Dysfunction in glutamate homeostasis contributes to the pathology of depression-like behavior. Using a chronic restraint stress (CRS) model of depression in C57BL/6 mice, we measured glutamate levels in the cerebrospinal fluid at different restraint time points (CRS 1 d, CRS 3 d, CRS 5 d, CRS 7 d, CRS 14 d, and CRS 21 d). Glutamate levels were increased in the early stage of stress (CRS 1 d and CRS 5 d) but returned to basal levels at the other time points (CRS 7 d-21 d). We hypothesized that glutamate-induced excitotoxicity is critical for the development of depression-like behavior in the CRS model. Treatment with sodium valproate (VPA) or lamotrigine (LTG), two drugs that prevent excitotoxicity in neurons by increasing inhibitory inputs or blocking sodium channels, in the early stage (CRS 1 d-5 d) was sufficient to correct depression-like behavior. In contrast, treatment with the classic antidepressant fluoxetine (FLX) during the same time period was not sufficient to correct depressive behavior. Western blot of two markers of dendritic spines PSD95 and VGluT1 showed that restraining mice for 5 d resulted in the loss of dendritic spines, which was rescued by VPA or LTG. In conclusion, an initial increase in glutamate levels plays an important role in the development of depression-like behavior in the CRS model.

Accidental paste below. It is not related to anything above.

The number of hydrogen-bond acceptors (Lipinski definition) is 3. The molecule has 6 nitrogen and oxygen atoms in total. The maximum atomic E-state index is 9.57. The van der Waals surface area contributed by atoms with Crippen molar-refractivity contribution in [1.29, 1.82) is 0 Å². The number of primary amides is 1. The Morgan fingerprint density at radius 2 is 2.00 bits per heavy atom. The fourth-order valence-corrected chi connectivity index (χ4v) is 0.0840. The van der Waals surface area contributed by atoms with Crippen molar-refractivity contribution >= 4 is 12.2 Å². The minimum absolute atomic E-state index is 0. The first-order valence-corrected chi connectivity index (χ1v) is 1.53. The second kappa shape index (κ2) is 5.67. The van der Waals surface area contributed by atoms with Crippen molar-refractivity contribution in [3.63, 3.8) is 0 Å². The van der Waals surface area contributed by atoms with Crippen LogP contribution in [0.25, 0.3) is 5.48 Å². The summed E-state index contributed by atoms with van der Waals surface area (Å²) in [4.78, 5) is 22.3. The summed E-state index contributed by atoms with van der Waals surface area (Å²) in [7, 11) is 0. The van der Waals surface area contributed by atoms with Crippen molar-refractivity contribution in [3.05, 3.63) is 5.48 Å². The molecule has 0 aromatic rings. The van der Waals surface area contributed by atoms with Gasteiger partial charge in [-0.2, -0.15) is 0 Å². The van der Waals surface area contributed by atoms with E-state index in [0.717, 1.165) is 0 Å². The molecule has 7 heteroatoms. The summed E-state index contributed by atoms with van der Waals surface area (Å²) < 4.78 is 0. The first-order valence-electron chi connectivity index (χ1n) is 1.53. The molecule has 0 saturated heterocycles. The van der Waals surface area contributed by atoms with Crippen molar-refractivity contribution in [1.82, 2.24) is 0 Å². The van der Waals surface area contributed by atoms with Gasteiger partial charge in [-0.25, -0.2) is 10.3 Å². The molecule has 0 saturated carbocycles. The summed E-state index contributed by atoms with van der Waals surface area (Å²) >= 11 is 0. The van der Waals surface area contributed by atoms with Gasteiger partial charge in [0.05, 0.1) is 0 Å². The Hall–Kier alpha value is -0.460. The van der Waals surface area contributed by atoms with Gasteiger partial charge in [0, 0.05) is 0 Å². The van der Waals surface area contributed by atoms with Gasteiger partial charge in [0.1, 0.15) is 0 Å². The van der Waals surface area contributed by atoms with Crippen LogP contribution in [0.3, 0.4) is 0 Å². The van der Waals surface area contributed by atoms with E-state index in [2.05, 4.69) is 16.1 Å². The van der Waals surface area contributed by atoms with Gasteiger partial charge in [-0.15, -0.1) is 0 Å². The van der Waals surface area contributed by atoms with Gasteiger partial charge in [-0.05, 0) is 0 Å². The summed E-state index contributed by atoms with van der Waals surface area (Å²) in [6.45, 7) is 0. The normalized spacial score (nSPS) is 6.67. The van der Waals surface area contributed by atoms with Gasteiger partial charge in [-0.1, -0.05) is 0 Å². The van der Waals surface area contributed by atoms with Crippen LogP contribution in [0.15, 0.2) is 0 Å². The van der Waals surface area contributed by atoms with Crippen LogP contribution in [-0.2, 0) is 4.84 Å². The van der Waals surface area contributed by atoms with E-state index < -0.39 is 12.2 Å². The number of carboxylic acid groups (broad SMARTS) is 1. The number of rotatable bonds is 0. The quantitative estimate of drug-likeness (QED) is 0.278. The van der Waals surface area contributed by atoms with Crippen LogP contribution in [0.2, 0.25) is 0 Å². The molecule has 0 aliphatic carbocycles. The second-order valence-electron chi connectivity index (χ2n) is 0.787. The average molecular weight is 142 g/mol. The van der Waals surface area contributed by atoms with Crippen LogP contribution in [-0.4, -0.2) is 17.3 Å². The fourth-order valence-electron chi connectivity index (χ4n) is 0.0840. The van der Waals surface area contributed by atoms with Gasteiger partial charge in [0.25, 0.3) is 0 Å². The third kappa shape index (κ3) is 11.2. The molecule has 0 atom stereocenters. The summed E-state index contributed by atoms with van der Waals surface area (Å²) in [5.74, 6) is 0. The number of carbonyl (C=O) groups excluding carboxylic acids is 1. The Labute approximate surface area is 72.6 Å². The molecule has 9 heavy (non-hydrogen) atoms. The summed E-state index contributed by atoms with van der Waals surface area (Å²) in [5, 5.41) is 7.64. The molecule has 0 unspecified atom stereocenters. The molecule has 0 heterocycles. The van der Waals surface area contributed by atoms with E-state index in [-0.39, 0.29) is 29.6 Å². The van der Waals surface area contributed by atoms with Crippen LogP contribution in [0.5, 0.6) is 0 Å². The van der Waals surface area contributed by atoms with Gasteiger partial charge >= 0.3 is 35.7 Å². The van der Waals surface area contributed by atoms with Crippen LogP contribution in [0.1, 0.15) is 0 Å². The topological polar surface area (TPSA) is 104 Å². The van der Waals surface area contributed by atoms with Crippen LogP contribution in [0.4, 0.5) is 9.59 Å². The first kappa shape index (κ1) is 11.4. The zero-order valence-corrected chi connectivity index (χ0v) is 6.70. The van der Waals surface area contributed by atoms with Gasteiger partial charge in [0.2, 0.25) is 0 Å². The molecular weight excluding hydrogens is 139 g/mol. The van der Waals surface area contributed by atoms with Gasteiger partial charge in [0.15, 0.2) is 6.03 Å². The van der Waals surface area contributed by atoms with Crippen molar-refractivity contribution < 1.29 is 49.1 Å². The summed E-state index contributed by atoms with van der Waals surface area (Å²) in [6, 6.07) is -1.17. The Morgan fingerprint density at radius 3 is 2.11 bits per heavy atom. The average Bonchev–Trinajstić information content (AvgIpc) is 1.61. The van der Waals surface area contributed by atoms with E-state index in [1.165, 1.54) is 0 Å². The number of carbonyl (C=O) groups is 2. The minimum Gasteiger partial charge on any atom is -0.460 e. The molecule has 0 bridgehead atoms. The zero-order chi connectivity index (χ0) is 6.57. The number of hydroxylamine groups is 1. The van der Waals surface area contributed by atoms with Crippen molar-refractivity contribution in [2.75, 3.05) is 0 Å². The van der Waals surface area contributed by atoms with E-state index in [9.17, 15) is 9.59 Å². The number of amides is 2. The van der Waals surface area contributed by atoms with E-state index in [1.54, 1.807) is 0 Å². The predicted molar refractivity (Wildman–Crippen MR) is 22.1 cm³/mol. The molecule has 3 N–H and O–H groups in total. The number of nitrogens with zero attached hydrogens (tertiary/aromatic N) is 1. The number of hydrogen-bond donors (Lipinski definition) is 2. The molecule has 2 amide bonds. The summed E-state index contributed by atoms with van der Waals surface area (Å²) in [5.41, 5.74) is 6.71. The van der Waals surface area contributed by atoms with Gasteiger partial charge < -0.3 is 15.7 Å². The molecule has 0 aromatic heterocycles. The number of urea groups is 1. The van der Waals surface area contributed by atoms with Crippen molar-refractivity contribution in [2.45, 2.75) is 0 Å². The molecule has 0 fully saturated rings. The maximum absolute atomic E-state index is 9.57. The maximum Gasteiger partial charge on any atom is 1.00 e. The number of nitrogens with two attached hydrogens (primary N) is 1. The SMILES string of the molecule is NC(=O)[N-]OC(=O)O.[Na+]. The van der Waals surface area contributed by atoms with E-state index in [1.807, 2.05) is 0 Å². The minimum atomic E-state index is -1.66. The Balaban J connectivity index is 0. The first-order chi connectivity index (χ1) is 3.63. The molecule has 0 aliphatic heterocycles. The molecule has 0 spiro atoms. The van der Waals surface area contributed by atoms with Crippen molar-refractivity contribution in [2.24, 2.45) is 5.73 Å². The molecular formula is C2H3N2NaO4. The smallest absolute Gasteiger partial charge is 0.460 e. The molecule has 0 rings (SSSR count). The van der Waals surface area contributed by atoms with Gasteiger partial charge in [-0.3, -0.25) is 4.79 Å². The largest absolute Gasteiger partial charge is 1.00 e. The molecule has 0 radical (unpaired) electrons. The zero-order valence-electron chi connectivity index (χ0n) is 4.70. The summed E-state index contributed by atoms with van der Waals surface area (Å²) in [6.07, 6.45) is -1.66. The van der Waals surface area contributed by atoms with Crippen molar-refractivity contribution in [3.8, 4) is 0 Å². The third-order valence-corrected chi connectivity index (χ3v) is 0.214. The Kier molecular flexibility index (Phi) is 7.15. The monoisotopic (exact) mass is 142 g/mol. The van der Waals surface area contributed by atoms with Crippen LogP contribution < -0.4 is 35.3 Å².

Keywords: Cerebrospinal fluid (CSF) Chronic restraint stress (CRS) Depression Glutamate